French U.N. Ambassador Jean-Marc de La Sabliere told reporters one of the issues to be discussed is the question of dual-use goods -- items that could be used in the missile program or for peaceful purposes.
The White House said the missile launches posed no immediate threat to the United States, but Washington dispatched Christopher Hill, its top negotiator in the six-party talks, to consult with U.S. allies in Asia.
In an interview with CNN International, Hill expressed satisfaction with the international response to North Korea.
"It's really quite unprecedented the degree to which everybody lined up opposed to these launches, launches that took place despite words of warning from world leaders," he said.
Asked the motivation for the launches, he said, "You'll have to ask them. Firing off six or seven missiles of this kind -- threatening the entire peace and tranquility of the neighborhood -- is not in anybody's interest."
In a separate interview with PBS Television, Hill said the tests would not give North Korea a better bargaining position over its nuclear program, which is the focus of the stalled six-party talks.
The United States and Japan had urged Pyongyang to stick with the moratorium on long-range missile tests it declared in 1999, after it fired a Taepodong-1 missile over Japan in 1998.
Intelligence agencies around the region had been watching North Korean preparations for the long-range test, but the shorter-range missiles were launched from a different site.
The Taepodong-2 landed about 200 miles west of Japan in the Sea of Japan, a U.S. military source said. Russian news media reports said some debris landed near the Russian coast, but the Russian military could not immediately confirm those reports.
A spokesman for South Korean President Roh Moo-hyun said after Wednesday's National Security Council meeting that North Korea must take responsibility for events resulting from its firing of the missiles.
"North Korea needs to stop such provocative acts and return to the six-party talks to resolve the issue through dialogue," said Roh spokesman Suh Ju-Suk.
"This will hurt peace in the region. Even in South-North relations, this will worsen the North Korean sentiment of the South Koreans. So we deem this an unwise act and express our serious concern."
Prof. James Auer of Vanderbilt University told CNN Thursday that one "silver lining" from the tests was that Japan might increase its spending on missile defense measures.
Meanwhile, Pyongyang said it was prepared to deal with any U.S. challenge to its security, hours after its test-firing of seven missiles ignited international concern. (Watch how missile tests shock the world -- 2:19)
An announcement on Pyongyang's Korean Central Broadcasting Station said North Korea's "strong war deterrent" had kept the country at peace and that it was prepared to respond to any moves by Washington, The Associated Press reported.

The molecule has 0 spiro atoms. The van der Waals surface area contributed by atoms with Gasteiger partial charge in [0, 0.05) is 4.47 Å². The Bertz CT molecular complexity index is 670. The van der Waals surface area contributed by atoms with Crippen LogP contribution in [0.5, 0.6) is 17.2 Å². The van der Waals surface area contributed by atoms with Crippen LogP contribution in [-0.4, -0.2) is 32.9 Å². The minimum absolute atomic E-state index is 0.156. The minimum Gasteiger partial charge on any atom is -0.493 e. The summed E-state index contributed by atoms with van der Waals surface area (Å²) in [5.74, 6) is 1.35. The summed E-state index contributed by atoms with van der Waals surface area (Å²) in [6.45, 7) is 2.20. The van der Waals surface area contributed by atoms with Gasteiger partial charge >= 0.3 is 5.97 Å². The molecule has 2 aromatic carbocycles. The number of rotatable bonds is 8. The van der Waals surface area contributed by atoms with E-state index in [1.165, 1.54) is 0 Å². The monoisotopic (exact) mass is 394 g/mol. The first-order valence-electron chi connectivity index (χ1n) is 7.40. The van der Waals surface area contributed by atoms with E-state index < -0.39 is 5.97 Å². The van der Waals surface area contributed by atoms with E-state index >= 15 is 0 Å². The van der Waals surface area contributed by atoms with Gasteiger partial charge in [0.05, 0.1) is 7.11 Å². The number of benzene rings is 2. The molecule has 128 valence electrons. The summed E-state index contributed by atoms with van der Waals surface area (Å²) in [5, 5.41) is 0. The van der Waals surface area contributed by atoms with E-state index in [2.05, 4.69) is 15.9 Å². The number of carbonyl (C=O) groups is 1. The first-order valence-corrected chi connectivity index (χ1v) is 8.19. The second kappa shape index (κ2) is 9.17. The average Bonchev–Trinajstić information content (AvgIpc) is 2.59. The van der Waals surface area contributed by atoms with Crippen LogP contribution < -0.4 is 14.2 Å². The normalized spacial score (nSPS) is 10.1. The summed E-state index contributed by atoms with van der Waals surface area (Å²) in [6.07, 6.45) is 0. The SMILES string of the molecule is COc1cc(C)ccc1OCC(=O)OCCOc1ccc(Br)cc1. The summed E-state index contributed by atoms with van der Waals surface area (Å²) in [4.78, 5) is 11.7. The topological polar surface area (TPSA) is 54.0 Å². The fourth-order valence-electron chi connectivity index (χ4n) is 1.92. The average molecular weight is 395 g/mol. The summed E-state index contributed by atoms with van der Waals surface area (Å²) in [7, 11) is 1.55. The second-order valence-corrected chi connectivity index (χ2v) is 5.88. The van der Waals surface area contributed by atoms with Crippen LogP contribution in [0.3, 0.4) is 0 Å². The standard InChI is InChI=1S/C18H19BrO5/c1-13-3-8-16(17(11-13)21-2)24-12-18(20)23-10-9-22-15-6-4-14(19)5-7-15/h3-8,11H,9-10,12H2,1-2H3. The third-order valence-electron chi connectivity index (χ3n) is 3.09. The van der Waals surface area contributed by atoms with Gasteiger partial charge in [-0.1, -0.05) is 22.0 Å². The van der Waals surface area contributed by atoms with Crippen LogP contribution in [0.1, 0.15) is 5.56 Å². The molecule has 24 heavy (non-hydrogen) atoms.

The broadcast did not mention the missile tests, but said, "Now, our military and people are fully prepared to cope with any provocation and challenge by U.S. imperialists," according to the AP.
North Korea fired seven missiles Wednesday, one long-range and five shorter-range missiles beginning shortly after 3:30 a.m. (2:30 p.m. Tuesday ET) and a seventh missile around 5:20 p.m. (4:20 a.m. ET) Wednesday. (See a map of the North Korean tests)
Bush: 'A better way forward'
Bush said U.S. officials were still analyzing data from the North Korean tests. But the failure of that test "doesn't, frankly, diminish my desire to solve this problem," he told reporters at the White House. (Watch as Bush outlines the U.S.'s position -- 5:57)
The six-party talks have stalled in recent months as North Korea has insisted on direct talks with Washington.
"It's their choice to make, but what these firings of the rockets have done is isolate the North Koreans further," Bush said. "And that's sad for the people of North Korea."
However, he added, "We will work together to continue to remind the leader of North Korea that there is a better way forward for his people."
Some analysts said the tests were also an effort by impoverished North Korea to redirect attention to the six-party talks. (Watch why North Korea may be flexing its muscles -- 3:31)
Jim Walsh, a national security analyst at the Massachusetts Institute of Technology, said the tests "do not represent an immediate military threat to the United States."
"It's very difficult technology. They very clearly have not mastered it," he said. "Most estimates are they will not master it for another 10 years."
CNN's Richard Roth, Jamie McIntyre, David Ensor, Barbara Starr, Suzanne Malveaux, Atika Shubert, Sohn Jie-Ae, Liz Neisloss, Elise Labott and Justine Redman contributed to this report